Titans talking tech

Eisner, Diller expound on new media

Michael Eisner and Barry Diller bickered playfully like a media mogul version of “The Odd Couple” during the opening session of the Forbes MEET (Media Electronic Entertainment Technology) conference in Beverly Hills on Tuesday.

Eisner posed the questions during the hourlong session, and Diller played the dot-com sage. Eisner began by asking Diller whether he expects to see more traditional media companies buying new-media startups, like News Corp.’s purchase of MySpace last year.

“It doesn’t matter who buys what,” Diller said. Because the Internet makes it possible for anyone to self-publish and attract a sizable audience, he said, controlling the chokepoints of distribution is no longer a viable strategy. Diller added that while big media companies may continue shopping, “as they get more diversified, they get less well managed.”

Traditional media companies, Diller said, historically have “been based on being dictatorial and telling people how they’ll do business with them and exercising every point of leverage at all points in the process.”

In the new era, Diller suggested, media companies would have to “master this new form of plenty, rather than scarcity.”

Eisner chided Diller for building a new-media company, InterActiveCorp, that is a collection of 60 brands. If Diller had focused on building just one brand, Eisner suggested, his market cap might be higher.

“We are an integrated conglomerate, and we like that,” Diller responded.

Diller said while he saw the continuing value of local TV stations, he’s less convinced about the value of “the single-channel, general entertainment approach” of a national network today. Instead, Diller said he expects that channels would need to have a tighter focus on specific topical niches and audiences.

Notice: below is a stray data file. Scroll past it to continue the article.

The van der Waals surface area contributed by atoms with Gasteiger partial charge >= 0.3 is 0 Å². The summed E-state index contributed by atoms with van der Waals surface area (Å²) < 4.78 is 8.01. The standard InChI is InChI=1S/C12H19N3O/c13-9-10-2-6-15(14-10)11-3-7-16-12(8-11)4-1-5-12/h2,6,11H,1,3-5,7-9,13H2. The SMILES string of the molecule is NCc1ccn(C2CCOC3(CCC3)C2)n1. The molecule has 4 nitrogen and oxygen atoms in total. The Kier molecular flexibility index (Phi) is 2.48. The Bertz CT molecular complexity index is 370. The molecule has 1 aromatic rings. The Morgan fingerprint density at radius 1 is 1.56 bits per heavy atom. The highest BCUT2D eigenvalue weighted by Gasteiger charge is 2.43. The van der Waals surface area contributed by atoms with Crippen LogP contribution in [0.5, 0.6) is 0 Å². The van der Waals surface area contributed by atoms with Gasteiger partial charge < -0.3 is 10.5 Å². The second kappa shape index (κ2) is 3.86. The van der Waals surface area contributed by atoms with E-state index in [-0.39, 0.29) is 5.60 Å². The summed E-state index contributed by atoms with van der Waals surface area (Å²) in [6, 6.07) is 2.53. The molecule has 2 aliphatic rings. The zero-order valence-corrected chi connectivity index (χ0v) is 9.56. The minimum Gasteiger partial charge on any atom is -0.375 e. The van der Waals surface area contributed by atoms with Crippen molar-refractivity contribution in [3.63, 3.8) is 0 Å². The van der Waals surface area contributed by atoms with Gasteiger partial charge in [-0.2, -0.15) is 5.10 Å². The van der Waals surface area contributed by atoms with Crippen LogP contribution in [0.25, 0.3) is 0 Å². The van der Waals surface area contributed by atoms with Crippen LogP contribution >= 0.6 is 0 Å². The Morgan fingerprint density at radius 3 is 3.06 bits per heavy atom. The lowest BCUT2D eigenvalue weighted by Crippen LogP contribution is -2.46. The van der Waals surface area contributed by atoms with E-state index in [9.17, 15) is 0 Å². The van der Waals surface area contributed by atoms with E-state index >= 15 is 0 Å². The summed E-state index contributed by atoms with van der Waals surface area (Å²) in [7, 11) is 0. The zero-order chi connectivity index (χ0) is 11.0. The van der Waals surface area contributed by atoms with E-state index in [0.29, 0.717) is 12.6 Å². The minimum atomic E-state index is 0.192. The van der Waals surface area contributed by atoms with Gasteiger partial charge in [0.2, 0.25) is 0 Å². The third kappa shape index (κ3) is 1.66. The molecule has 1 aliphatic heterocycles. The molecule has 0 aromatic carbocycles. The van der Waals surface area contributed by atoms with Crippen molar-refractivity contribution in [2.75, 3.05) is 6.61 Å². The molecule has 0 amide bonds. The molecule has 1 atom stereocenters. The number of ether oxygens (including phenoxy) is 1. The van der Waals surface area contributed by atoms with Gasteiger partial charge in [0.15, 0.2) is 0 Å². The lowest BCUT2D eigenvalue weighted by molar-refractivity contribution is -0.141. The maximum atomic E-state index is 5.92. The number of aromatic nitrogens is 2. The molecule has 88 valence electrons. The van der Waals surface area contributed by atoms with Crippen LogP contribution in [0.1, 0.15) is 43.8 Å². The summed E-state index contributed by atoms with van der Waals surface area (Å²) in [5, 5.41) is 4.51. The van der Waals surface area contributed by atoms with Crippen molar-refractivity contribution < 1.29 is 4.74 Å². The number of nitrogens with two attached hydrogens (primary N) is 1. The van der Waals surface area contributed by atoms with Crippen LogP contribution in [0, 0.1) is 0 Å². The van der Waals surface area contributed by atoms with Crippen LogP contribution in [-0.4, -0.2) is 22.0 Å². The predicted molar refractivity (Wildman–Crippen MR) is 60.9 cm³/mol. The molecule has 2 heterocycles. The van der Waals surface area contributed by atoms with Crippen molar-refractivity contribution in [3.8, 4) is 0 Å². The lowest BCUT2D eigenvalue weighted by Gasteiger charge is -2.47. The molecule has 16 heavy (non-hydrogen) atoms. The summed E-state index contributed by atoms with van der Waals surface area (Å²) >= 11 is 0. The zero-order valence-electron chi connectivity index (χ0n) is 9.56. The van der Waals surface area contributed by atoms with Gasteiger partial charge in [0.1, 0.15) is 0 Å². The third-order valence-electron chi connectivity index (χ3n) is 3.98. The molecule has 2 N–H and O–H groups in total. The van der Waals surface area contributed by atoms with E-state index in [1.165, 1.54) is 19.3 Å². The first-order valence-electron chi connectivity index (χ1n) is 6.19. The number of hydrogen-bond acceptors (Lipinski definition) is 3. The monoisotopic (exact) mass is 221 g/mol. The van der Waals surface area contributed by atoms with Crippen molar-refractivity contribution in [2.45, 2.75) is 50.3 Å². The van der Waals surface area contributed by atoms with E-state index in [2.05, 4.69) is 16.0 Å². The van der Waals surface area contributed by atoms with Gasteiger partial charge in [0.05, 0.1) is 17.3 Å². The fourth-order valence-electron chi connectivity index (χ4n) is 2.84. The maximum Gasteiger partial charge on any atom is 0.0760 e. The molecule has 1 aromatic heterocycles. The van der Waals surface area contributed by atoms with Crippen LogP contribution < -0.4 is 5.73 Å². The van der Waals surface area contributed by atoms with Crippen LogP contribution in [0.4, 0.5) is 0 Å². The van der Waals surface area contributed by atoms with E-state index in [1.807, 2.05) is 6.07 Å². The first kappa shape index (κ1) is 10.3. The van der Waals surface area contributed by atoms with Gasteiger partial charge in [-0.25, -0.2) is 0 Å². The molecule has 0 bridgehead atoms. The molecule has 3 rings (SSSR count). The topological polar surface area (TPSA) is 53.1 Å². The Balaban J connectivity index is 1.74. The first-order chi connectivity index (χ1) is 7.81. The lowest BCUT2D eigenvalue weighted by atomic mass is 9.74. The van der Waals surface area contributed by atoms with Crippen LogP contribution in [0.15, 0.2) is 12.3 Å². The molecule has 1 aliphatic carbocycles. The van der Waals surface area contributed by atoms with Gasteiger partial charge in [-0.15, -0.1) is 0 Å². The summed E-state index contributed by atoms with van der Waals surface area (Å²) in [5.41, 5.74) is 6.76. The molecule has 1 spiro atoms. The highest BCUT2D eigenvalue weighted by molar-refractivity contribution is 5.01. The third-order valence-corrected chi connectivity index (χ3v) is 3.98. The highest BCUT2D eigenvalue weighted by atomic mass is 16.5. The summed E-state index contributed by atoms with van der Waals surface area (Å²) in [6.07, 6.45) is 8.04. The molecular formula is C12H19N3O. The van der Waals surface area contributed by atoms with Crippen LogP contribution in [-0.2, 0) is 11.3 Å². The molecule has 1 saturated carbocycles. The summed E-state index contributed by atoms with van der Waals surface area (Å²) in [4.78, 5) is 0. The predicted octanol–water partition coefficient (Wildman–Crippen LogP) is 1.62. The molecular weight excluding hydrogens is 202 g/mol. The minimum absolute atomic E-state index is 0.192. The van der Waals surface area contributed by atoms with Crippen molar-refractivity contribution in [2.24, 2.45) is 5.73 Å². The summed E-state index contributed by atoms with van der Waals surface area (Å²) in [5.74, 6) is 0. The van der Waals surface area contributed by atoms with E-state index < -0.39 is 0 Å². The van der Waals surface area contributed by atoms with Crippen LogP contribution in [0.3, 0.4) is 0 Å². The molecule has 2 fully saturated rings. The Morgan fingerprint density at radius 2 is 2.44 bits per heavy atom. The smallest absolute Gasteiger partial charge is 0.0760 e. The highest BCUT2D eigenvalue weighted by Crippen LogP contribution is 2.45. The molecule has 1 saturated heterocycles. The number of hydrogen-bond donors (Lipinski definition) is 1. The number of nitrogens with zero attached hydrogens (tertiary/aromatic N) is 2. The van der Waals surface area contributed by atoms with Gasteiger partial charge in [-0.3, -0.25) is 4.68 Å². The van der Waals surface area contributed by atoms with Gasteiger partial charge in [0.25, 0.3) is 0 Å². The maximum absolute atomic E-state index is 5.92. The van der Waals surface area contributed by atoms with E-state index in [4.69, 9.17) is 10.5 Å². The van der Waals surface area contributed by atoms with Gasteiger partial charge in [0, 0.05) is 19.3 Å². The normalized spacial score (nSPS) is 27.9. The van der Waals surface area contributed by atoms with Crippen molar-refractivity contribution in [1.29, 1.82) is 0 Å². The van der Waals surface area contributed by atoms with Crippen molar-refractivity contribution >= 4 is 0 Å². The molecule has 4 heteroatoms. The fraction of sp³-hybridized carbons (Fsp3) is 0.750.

Eisner seemed more bullish than his former ABC and Paramount colleague about the potential for user-generated content to continue to attract viewers, noting that talent agencies had begun signing hot Internet personalities.

“There aren’t that many talented people,” Diller countered, “whose creative ability is going to resonate with a lot of people.”

Eisner noted that the Internet makes it easier to ferret out a talented storyteller in Paris or Eastern Europe.

“I don’t think there are great singers, musicians and writers in garrets somewhere doing great work that no one finds,” Diller said.

Toward the end of the session, Eisner asked a question about his old sparring partner at Disney — Pixar and Apple chief Steve Jobs. He is “out on his next mission — to connect the laptop to the television set,” Eisner said.

“I don’t know if it’ll happen in two years, and I don’t know if Steve Jobs will do it,” Diller said, “but there’s no question that there will be a system in the home that receives all this data coming in on this pipe” and forwards it to a big plasma screen or a handheld device. The system also will make it easy to engage in transactions while viewing videos, predicted Diller, who owns e-commerce companies such as Ticketmaster and the travel site Expedia.

Both Diller and Eisner said they were advocates for “network neutrality,” a legislative issue the pair agreed would prevent larger companies from dominating the Internet.

Eisner, a patron of star architects when he was chairman of Disney, noted that sometimes bad things can happen to a company when it builds a high-profile HQ; InterActiveCorp has just completed a $138 million headquarters building in Manhattan designed by Frank Gehry. “Are you nervous that it’s bad luck?” Eisner asked.

“Yeah, I’m superstitious,” Diller replied. But “we’re a young company in the capital of the world. Let’s build something that is as new as we are and as aspirational as we are.”

The Diller-and-Eisner show was followed by a panel discussion on “The Next Video Revolution,” in which YouTube co-founder Chad Hurley unsurprisingly said he didn’t believe Google had overpaid by swapping $1.6 billion in Google stock for Hurley’s year-old startup.

Forbes managing editor Dennis Kneale opened the conference Tuesday afternoon by observing that “the tech world and Hollywood don’t trust each other,” and while studios, nets and record labels often launch lawsuits against new technologies such as Grokster and ReplayTV, many tech entrepreneurs feel that the very concept of copyright is outmoded.

About 200 people were in the Beverly Hills Hotel ballroom at the confab’s start. Paramount chief Brad Grey was slated to address the audience over dinner Tuesday night. Conference, held this fall for the first time, concludes today.

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